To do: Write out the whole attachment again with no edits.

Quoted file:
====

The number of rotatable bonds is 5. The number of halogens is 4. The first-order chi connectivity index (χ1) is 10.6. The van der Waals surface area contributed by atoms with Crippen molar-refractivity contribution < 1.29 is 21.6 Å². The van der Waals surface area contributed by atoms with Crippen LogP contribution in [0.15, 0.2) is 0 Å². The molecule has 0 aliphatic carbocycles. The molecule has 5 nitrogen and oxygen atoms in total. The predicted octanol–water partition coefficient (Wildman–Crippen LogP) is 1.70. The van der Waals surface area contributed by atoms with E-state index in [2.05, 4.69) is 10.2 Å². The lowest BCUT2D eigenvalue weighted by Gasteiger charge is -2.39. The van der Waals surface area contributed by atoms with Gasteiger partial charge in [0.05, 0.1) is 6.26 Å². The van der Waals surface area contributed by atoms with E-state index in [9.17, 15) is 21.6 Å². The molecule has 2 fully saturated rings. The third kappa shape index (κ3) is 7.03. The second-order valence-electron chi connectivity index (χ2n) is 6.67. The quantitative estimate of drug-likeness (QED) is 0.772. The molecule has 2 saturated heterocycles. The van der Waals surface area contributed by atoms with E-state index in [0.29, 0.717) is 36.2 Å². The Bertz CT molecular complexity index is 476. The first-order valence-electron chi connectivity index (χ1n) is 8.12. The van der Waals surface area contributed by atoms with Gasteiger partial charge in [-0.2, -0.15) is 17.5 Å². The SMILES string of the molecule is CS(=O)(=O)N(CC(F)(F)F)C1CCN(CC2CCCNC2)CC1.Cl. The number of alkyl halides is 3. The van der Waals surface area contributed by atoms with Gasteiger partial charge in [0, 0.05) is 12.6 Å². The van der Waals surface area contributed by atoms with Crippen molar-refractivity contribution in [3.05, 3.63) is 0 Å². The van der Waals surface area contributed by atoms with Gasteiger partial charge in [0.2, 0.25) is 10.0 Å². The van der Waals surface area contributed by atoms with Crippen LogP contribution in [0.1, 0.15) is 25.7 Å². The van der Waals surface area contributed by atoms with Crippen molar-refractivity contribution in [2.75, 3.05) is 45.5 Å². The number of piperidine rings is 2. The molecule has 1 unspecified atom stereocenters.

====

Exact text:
The number of rotatable bonds is 5. The number of halogens is 4. The first-order chi connectivity index (χ1) is 10.6. The van der Waals surface area contributed by atoms with Crippen molar-refractivity contribution < 1.29 is 21.6 Å². The van der Waals surface area contributed by atoms with Crippen LogP contribution in [0.15, 0.2) is 0 Å². The molecule has 0 aliphatic carbocycles. The molecule has 5 nitrogen and oxygen atoms in total. The predicted octanol–water partition coefficient (Wildman–Crippen LogP) is 1.70. The van der Waals surface area contributed by atoms with E-state index in [2.05, 4.69) is 10.2 Å². The lowest BCUT2D eigenvalue weighted by Gasteiger charge is -2.39. The van der Waals surface area contributed by atoms with Gasteiger partial charge in [0.05, 0.1) is 6.26 Å². The van der Waals surface area contributed by atoms with E-state index in [9.17, 15) is 21.6 Å². The molecule has 2 fully saturated rings. The third kappa shape index (κ3) is 7.03. The second-order valence-electron chi connectivity index (χ2n) is 6.67. The quantitative estimate of drug-likeness (QED) is 0.772. The molecule has 2 saturated heterocycles. The van der Waals surface area contributed by atoms with E-state index in [0.29, 0.717) is 36.2 Å². The Bertz CT molecular complexity index is 476. The first-order valence-electron chi connectivity index (χ1n) is 8.12. The van der Waals surface area contributed by atoms with Gasteiger partial charge in [-0.2, -0.15) is 17.5 Å². The SMILES string of the molecule is CS(=O)(=O)N(CC(F)(F)F)C1CCN(CC2CCCNC2)CC1.Cl. The number of alkyl halides is 3. The van der Waals surface area contributed by atoms with Gasteiger partial charge in [0, 0.05) is 12.6 Å². The van der Waals surface area contributed by atoms with Crippen molar-refractivity contribution in [3.05, 3.63) is 0 Å². The van der Waals surface area contributed by atoms with Gasteiger partial charge in [0.2, 0.25) is 10.0 Å². The van der Waals surface area contributed by atoms with Crippen LogP contribution in [0.1, 0.15) is 25.7 Å². The van der Waals surface area contributed by atoms with Crippen molar-refractivity contribution in [2.75, 3.05) is 45.5 Å². The number of piperidine rings is 2. The molecule has 1 unspecified atom stereocenters.